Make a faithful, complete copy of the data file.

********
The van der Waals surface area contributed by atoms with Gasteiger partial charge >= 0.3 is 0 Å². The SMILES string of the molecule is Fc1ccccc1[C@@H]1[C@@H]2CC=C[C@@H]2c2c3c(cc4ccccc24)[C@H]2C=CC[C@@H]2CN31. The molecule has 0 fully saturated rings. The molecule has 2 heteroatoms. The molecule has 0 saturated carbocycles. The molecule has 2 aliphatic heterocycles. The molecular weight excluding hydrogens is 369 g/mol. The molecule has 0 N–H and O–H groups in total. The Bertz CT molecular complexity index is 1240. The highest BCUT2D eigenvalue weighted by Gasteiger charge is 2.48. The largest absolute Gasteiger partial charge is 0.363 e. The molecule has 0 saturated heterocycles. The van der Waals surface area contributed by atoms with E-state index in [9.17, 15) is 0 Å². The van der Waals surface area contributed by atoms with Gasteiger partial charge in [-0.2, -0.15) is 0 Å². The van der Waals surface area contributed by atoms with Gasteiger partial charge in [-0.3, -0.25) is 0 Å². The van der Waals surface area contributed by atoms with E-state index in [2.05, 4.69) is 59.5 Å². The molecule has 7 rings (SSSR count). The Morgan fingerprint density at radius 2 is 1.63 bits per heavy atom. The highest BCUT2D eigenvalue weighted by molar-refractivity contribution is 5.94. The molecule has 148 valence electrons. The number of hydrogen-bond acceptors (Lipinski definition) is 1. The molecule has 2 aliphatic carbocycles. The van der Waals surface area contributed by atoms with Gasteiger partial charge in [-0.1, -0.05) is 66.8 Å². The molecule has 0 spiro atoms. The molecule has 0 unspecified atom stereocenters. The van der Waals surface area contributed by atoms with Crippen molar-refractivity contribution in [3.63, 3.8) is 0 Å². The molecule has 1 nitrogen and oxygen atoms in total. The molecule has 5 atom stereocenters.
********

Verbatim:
The van der Waals surface area contributed by atoms with Gasteiger partial charge >= 0.3 is 0 Å². The SMILES string of the molecule is Fc1ccccc1[C@@H]1[C@@H]2CC=C[C@@H]2c2c3c(cc4ccccc24)[C@H]2C=CC[C@@H]2CN31. The molecule has 0 fully saturated rings. The molecule has 2 heteroatoms. The molecule has 0 saturated carbocycles. The molecule has 2 aliphatic heterocycles. The molecular weight excluding hydrogens is 369 g/mol. The molecule has 0 N–H and O–H groups in total. The Bertz CT molecular complexity index is 1240. The highest BCUT2D eigenvalue weighted by Gasteiger charge is 2.48. The largest absolute Gasteiger partial charge is 0.363 e. The molecule has 0 saturated heterocycles. The van der Waals surface area contributed by atoms with E-state index in [9.17, 15) is 0 Å². The van der Waals surface area contributed by atoms with Gasteiger partial charge in [-0.2, -0.15) is 0 Å². The van der Waals surface area contributed by atoms with Gasteiger partial charge in [-0.3, -0.25) is 0 Å². The van der Waals surface area contributed by atoms with E-state index in [2.05, 4.69) is 59.5 Å². The molecule has 7 rings (SSSR count). The Morgan fingerprint density at radius 2 is 1.63 bits per heavy atom. The highest BCUT2D eigenvalue weighted by molar-refractivity contribution is 5.94. The molecule has 148 valence electrons. The number of hydrogen-bond acceptors (Lipinski definition) is 1. The molecule has 2 aliphatic carbocycles. The van der Waals surface area contributed by atoms with Gasteiger partial charge in [-0.1, -0.05) is 66.8 Å². The molecule has 0 spiro atoms. The molecule has 0 unspecified atom stereocenters. The van der Waals surface area contributed by atoms with Crippen molar-refractivity contribution in [3.63, 3.8) is 0 Å². The molecule has 1 nitrogen and oxygen atoms in total. The molecule has 5 atom stereocenters.